In this blog we will be discussing Industry Overviews. Let’s say a client comes to you and says that he wants to make an investment of $500 million in the F&B industry and asks you to enlighten him about the future prospects of that industry. In short, he is asking you to create an industry overview. An industry overview (IO) is a concise summary of an industry that helps a user gauge its “attractiveness”. An IO generally contains information about the size, growth rate, drivers, and profitability of the key players of that particular industry.
Market size and the market segmentation are the two most important sections of an IO. These sections give a glimpse of how large the industry is (in $ terms), how fast is it growing, what are the key product/service types (segments) offered, and how large are these segments comparatively.
Next up is value chain. Value chains are a great way to break up and highlight the activities that a firm is involved in to deliver valuable products or services for the market. Having a broad idea of the sort of entities involved along the whole process and what is the (market) size of each part of the lifecycle helps investor decide which part of the value chain they make a profitable investment.
Next, and perhaps the key section, is the identification of the industry drivers and trends. In the industry drivers section, the aim is to identify the key drivers and understand the positive and negative effects they have on the industry. On the similar line, we build the industry trends section, but the goal here is to identify the micro and macro trends that could include impact of changing demographics, consolidation in the market/industry, and regulatory impact. The challenge with this section is that it requires creativity and originality in terms of recognition and presentation.
As the competitiveness within an industry and governmental regulations play a crucial role in arriving at investment decision, the next logical step is the environment of the industry. The competitive environment is an inherent attribute of the industry and includes the dynamics of its participants, their market share, and the level of fragmentation and consolidation. The pressure of governmental regulations are external and more important for industries that are heavily regulated, example the banking industry. The factors that can be included are: what are the key regulations that affect business scope and scale? And how they affect profitability and growth?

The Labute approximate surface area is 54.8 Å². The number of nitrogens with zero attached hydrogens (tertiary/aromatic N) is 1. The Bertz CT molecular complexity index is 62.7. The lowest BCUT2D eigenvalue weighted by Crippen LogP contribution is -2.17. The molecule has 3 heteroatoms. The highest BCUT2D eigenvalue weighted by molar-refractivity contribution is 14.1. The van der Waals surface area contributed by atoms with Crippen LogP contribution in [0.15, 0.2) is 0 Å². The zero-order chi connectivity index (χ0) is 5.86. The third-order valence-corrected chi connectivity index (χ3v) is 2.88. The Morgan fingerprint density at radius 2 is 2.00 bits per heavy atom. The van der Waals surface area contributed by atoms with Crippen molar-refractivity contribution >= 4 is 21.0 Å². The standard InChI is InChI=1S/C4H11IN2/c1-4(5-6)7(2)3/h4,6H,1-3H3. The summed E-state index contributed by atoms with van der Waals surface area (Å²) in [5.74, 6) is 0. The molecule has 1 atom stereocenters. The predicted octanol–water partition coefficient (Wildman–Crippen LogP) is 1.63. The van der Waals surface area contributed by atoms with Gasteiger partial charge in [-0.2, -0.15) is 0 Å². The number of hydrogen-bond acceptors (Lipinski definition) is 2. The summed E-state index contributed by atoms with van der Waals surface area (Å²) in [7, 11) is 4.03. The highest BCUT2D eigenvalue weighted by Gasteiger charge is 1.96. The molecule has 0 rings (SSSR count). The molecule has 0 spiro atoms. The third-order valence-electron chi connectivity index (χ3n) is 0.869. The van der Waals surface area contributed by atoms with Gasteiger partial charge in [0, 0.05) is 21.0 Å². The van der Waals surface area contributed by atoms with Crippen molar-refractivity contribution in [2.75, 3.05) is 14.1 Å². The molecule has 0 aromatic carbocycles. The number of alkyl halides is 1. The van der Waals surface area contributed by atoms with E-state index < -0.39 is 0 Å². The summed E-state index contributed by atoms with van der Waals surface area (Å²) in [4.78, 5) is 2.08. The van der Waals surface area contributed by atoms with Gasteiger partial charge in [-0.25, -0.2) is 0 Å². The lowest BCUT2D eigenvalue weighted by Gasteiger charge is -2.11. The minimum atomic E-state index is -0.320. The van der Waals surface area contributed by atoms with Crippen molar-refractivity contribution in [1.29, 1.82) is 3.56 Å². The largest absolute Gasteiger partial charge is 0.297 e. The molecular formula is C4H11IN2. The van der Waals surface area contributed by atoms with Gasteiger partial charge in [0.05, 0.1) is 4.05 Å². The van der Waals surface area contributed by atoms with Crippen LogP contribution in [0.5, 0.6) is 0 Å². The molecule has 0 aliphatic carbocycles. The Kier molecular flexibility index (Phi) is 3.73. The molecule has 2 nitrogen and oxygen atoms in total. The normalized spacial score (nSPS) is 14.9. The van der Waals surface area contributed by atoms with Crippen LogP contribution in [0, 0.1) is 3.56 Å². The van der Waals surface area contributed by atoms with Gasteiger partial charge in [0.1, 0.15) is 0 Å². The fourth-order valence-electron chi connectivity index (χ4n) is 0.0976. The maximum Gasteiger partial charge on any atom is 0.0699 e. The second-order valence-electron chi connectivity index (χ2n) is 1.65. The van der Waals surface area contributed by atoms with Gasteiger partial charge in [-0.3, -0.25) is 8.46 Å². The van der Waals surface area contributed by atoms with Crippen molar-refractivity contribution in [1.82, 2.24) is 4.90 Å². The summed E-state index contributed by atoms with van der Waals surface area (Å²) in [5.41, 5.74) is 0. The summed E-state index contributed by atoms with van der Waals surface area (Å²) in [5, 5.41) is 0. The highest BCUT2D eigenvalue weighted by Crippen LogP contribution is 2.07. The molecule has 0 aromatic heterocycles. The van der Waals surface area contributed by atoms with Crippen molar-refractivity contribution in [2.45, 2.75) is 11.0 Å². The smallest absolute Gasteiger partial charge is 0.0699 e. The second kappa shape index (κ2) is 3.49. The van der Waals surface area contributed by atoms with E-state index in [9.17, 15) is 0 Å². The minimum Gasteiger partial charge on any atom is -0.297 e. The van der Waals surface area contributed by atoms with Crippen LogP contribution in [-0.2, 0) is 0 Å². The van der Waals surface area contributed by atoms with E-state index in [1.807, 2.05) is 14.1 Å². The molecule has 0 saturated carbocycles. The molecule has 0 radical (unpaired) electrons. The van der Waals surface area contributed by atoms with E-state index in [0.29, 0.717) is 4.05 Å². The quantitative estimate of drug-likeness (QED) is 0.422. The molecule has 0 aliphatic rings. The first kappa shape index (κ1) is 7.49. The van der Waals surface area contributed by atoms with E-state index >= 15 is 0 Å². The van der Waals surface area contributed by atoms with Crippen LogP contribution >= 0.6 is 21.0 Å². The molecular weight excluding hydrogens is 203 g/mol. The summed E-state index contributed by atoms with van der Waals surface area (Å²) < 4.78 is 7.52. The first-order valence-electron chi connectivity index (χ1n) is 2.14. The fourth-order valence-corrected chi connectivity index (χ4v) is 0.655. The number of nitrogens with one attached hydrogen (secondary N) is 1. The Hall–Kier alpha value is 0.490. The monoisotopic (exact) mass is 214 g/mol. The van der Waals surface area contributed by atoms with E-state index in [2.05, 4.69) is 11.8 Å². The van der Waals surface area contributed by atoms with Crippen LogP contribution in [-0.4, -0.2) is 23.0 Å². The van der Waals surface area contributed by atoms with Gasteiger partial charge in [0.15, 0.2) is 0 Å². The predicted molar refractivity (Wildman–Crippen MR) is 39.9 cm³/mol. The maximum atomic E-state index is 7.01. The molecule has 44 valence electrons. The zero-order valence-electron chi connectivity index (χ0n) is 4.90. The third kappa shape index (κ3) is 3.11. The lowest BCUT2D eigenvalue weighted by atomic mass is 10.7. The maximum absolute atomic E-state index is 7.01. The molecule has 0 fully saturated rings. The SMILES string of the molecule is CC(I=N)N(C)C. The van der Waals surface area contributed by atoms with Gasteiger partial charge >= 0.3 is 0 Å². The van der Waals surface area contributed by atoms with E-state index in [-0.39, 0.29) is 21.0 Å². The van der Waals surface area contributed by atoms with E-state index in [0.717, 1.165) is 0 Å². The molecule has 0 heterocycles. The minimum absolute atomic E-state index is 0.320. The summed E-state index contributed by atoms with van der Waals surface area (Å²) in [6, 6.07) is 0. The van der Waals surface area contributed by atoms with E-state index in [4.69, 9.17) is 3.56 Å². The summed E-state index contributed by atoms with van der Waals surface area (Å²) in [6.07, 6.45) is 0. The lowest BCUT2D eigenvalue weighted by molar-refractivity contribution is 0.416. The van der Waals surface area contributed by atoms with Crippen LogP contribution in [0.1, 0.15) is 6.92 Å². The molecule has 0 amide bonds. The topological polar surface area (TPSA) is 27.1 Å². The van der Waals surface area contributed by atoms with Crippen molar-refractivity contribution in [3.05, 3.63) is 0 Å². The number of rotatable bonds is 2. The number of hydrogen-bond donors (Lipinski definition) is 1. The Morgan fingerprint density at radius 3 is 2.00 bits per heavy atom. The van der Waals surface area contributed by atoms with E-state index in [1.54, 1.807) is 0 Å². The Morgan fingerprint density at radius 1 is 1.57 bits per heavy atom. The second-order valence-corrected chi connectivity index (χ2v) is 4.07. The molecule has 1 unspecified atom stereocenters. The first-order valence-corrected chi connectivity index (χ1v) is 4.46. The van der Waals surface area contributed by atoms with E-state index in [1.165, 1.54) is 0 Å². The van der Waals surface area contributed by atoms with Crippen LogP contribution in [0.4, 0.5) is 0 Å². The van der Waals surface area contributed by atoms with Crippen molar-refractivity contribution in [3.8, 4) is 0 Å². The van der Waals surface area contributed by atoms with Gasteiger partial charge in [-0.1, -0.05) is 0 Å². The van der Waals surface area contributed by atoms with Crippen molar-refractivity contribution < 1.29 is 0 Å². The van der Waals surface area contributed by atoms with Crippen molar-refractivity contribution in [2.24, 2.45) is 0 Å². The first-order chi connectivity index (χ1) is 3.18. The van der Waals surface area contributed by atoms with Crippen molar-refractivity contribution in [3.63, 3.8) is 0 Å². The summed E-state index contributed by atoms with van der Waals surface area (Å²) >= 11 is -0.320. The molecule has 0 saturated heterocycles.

Apart from the above-mentioned points, we can also include recent developments that are expected to have a significant impact on the industry, e.g., passing of a new tax law or the entry of a significantly larger player, essentially to provide the user with more holistic view.
It must have struck you by now that before we start preparing an industry overview, we need DATA!
Hence, it is safe to assume that data searches are a critical part of building any presentation, and it will do you good to keep a few important things in mind you embark on the great data treasure hunt. Rather than going on a wild-goose chase, have a process in mind instead. For example, let’s say you need to study the food and beverage industry in the U.S., you can start by identifying public companies in the industry you’re researching and utilizing databases (Bloomberg, Thomson One, Capital IQ) to find analyst reports on these companies. Next step involves, going to other research databases you have access to, such as IBIS World, ISI Emerging Markets, and MarketResearch.com Academic. Finally, GOOGLE it!
There might be instances when what you’re looking for is just isn’t available easily. In such a case, try and look for abstracts from paid reports, which you can piece together, to broaden your search parameters, get creative with Google searches, and try and search for proxies such as complementary products.
Now toward the end, we would like to take some time and discuss the important things you should look for to avoid looking like a fool during client calls. Always check for inconsistencies in data and formatting. Conduct sanity checks on any information you’ve added after translating from another language. While adding company logos, check the company’s Website to ensure it hasn’t changed recently. Last but not the least, always recheck and mention the sources.
That’s all on this topic. Do give us your valuable comments. 🙂
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